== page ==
DirtyDozenEndocrineDisruptorPosterThe Environmental Working Group has partnered with the Keep-A-Breast Foundation to bring attention to the tricks that endocrine disruptors can play on our bodies such as increasing production of certain hormones, decreasing production of others, imitating hormones, turning one hormone into another – and so much more.

The two groups have created a Dirty Dozen list which includes BPA, phthalates and other endocrine disruptors that are widespread in consumer products such as plastic containers, food cans and fragrances.

Review the list here and see if there are items in your household or workplace which are on this list.

The list also includes common contaminants that many people don’t realize can be hormone disruptors, not only those familiar toxins – arsenic, mercury and lead – but other, less familiar chemicals such as glycol ethers and perfluorinated chemicals. The guide is intended for consumers of all ages, particularly young people who are most at risk from these dangerous substances.

EWG researchers compiled the new Dirty Dozen list by scouring scientific literature and identifying the most hazardous and widely-used hormone-disrupting chemicals that pollute the environment and ultimately our bodies. These substances are frequently found in food, water and consumer products. Studies have linked them to a wide array of health problems, including cancer, birth defects, lowered sperm count, lowered IQ, obesity and thyroid disease.

Fundraiser for West Seattle Tool Library Set for December 6 @ Youngstown Arts Center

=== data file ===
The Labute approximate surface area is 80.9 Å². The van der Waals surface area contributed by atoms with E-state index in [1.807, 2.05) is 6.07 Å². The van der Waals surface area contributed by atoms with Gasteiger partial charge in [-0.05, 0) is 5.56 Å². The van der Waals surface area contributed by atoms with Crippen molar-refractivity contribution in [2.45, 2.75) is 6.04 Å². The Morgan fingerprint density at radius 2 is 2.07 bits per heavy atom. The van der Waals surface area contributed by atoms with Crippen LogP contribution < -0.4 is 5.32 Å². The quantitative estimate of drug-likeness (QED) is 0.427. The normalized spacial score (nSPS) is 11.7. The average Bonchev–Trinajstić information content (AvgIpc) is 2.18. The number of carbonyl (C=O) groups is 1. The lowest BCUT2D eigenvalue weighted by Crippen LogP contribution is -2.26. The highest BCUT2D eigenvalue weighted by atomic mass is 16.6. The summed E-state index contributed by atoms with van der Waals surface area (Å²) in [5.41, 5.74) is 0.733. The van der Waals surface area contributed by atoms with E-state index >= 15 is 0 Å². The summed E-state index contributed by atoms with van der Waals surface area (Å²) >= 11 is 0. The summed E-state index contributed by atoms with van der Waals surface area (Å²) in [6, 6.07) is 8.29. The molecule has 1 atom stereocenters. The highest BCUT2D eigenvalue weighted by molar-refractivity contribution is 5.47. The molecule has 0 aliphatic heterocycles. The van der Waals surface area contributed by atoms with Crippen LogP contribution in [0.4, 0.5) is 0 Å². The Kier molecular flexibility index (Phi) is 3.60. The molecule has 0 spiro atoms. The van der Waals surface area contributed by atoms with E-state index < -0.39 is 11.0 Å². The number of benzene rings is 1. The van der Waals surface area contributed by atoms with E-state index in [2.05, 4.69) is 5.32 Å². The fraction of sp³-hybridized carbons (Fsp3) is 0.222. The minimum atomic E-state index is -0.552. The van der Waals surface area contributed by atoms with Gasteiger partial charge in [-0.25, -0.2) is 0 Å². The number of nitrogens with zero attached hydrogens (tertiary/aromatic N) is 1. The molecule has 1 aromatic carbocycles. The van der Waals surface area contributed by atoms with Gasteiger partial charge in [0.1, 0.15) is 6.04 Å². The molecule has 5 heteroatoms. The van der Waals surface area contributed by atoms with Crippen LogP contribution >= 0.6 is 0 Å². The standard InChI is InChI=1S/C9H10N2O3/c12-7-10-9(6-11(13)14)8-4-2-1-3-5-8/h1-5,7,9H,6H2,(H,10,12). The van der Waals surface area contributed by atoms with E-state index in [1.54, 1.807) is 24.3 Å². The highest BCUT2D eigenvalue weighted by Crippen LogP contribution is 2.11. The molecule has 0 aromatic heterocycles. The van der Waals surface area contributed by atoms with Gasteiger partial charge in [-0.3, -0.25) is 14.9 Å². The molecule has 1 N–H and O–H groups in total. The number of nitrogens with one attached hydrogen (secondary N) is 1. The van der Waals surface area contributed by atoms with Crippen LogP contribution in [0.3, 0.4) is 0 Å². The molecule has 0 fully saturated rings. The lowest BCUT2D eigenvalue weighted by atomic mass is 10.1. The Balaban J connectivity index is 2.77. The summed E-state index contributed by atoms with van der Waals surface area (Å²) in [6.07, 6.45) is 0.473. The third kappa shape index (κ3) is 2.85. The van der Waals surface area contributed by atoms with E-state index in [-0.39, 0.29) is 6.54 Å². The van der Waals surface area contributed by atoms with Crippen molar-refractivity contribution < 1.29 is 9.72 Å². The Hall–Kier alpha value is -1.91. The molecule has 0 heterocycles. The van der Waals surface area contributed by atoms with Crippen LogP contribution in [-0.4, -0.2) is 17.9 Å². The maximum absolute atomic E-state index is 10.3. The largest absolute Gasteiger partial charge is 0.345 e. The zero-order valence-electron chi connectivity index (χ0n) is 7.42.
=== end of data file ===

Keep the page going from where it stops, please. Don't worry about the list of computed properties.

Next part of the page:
Tool Library Fundraiser PosterAfter nearly 3-1/2 years of providing free tools, advice and workshop space to the community on a donation basis, the West Seattle Tool Library is holding its first fundraiser and inclusive “Festivus” party.

Everyone is welcome. No cover charge.

The fundraiser gala, which will also serve as Sustainable West Seattle’s annual winter holiday party, will be held Friday,  Dec. 6, from 6:00 to 9:30 pm. Any funds raised will go to the maintenance of tool library operations, as well as potential enhancements such as extended hours and more classes, depending on the amount raised.

To be held at the dance studio at Youngstown Cultural Arts center, the fundraiser is being billed as a Festivus in a nod to a classic Seinfeld episode with beer, wine, soft drinks, food, music, a silent auction, kids activities and a used tool sale. In addition, discounts will be offered on new and renewing tool library memberships (normally  a suggested $40 a year). And members who have tool library items that they’ve been meaning to return will be offered amnesty for any returned tools. No fines and no questions asked!

Donations and volunteer help for the fundraiser are still needed. If you are an individual or business with a item you’d like to donate for the silent auction please contact Christy True at Food and beverage donations also welcome. Donors will be recognized in a public way at the event. Anyone who would like to volunteer to help at the event should email

Since opening in the summer of 2010, the West Seattle Tool Library has built an inventory of more than 1,500 tools, signed up more than 1,000 members, offered many classes and served as the home of the Fixer’s Collective and Ask an Expert night. It has been a model to many other tool libraries that have popped up in the Puget Sound region and beyond and received positive media attention as an example of the type of sharing economy projects needed to make the world more sustainable. It is a nonprofit project of Sustainable West Seattle. You can learn more and check out our inventory at